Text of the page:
It's me again.  I just had an idea.  Wouldn't it be great to look around you and discover someone dark, vulnerable, and in need of simple friendship.  You could invite them for a sleepover, and just give them an evening of safety and welcome openness.
Sarah was a nice person.  It was her defining personality trait--wanting to help people.  Z was a fictitious, like-minded person that she'd only met online.  As a result, since he couldn't reach out and be warm and fuzzy when his projects demanded that, Sarah had become his proxy.  He had to be careful that he didn't drain the goodness out of her, since there was always the risk that a hand of friendship would be slapped away.  Long term, he wanted to hook her up with someone like Bill Monty.  Good people should find each other.  Unfortunately, Bill was two grades older than she was, and he suspected that would be a problem.
He had a cell phone, supposedly for the sole purpose of calling his father if there was an emergency, but it had a limited web browser.  It was just enough to allow him to check for new reviews by AnnaJ.  Anna was also fictitious, the name deliberately chosen to avoid any accidental association with another student at school. He had checked the library records, and Martha had three books checked out recently. For privacy reasons, the titles weren't logged, but the dates were, and check-in dates of books were also recorded to keep track of which were popular and might need replacing. A couple of loose matches gave him titles.  A quick look at the shelves showed stories of girls in stressful home situations. 
It was a perfect opportunity for Martha to speak out, wearing AnnaJ's mask, if she took it.
Gym class was between sport seasons, and so Coach Gleason was random about his activities.  Organized days were better for Ted.  He could do exactly what was expected of a weakling freshman with no sports skills and get by.  Random games outdoors just get some fresh air were more dangerous.
"Hey Ted!"  It was Hank Waer, from the Junior class.  He was twice his size, and he knew it.  Ted ignored him.  Play autistic.  It worked more often than not.
"Come on.  Let's see you run."  
Coach was off on the other side of the field, talking to his more promising athletes.  Maybe he'd come to the rescue, but that wasn't the way to bet.  Hank and his buddies circled around Ted, now that he'd been cut out of the herd.  He avoided eye contact and stared at a spot on the ground about ten feet ahead of him. 
"Ted?  You hear me?"   They were in street clothes.  Coach hadn't thought anyone would likely get sweaty today.  Hank snagged his collar and lifted him off his feet.
"Hey, you don't weigh a thing do you?"  There were laughs from others in the class.  It was all good natured fun.  He grabbed him by the ankle and dangled him upside down.  "Nothing to say?"  He didn't.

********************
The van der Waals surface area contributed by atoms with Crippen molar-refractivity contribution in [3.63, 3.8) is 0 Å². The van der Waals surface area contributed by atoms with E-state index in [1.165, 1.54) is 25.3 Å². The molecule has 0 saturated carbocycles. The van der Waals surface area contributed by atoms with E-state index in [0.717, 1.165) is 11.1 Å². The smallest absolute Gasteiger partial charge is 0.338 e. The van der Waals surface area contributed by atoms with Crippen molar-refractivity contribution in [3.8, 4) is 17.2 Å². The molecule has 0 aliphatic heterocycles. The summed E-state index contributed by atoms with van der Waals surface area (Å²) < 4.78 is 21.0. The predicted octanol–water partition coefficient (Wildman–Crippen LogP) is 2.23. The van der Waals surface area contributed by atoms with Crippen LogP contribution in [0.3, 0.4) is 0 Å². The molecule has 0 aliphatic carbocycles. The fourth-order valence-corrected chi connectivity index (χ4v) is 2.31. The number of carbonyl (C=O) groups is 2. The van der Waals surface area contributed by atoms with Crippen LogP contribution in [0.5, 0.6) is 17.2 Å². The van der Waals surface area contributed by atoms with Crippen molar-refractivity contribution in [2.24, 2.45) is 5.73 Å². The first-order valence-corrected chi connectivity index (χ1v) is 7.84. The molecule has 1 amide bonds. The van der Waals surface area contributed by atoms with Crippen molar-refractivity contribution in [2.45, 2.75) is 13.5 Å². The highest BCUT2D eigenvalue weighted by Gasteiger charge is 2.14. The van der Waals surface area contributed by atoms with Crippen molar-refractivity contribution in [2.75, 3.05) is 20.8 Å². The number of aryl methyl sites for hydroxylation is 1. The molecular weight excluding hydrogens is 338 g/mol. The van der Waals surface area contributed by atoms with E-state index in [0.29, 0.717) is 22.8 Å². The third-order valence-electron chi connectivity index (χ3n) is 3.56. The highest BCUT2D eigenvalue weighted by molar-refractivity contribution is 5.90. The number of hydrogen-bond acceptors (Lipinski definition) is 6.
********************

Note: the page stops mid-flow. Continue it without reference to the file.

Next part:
"Psst.  Hank."  There was a warning that Coach was looking their way.  Hank lowered him enough so he could put out his hands and cushion the drop, but not before loose change and his cell phone fell out of his pockets. 
Crunch.  "Oops."  Hank had put his mass to use before walking away.  As Ted ignored him still, concentrating on picking up everything that had fallen out of his pockets.  The cell phone had a smashed screen and the buttons were misaligned.  It was useless. 
There was nothing to be done about it.  Fighting would be counterproductive.  He had no reputation to defend and passive prey were no fun.  Complaints to a Coach weren't likely to be well received either.  Tugging at a few invisible threads and making Hank suffer might feel good, but what was the point?  He had played his autistic card, and it worked with no permanent damage.
Unfortunately, the phone was dead, and getting computer access to check on Martha would be difficult.
There were no after effects of the Hank incident.  No one commented on it, nor tried to followup on it.  It was like it had never happened.  They were in different classes and had no interaction other than mixed grade gym classes like that one.
Lunch showed Martha and Sarah sitting together.  Sarah always talked with her hands gesturing wildly, which made it easier to decode the conversation from across the room.  Sarah was inviting her, and making her case about how much fun it would be.  Martha kept her eyes on her food and shrugged a lot.  She said little, but there was no outright rejection.  He would just have to see how it played out.  At least Sarah had made overtures of friendship, and that could be useful in the future.
In the hallway, he passed Bob and Isis chatting with his friends.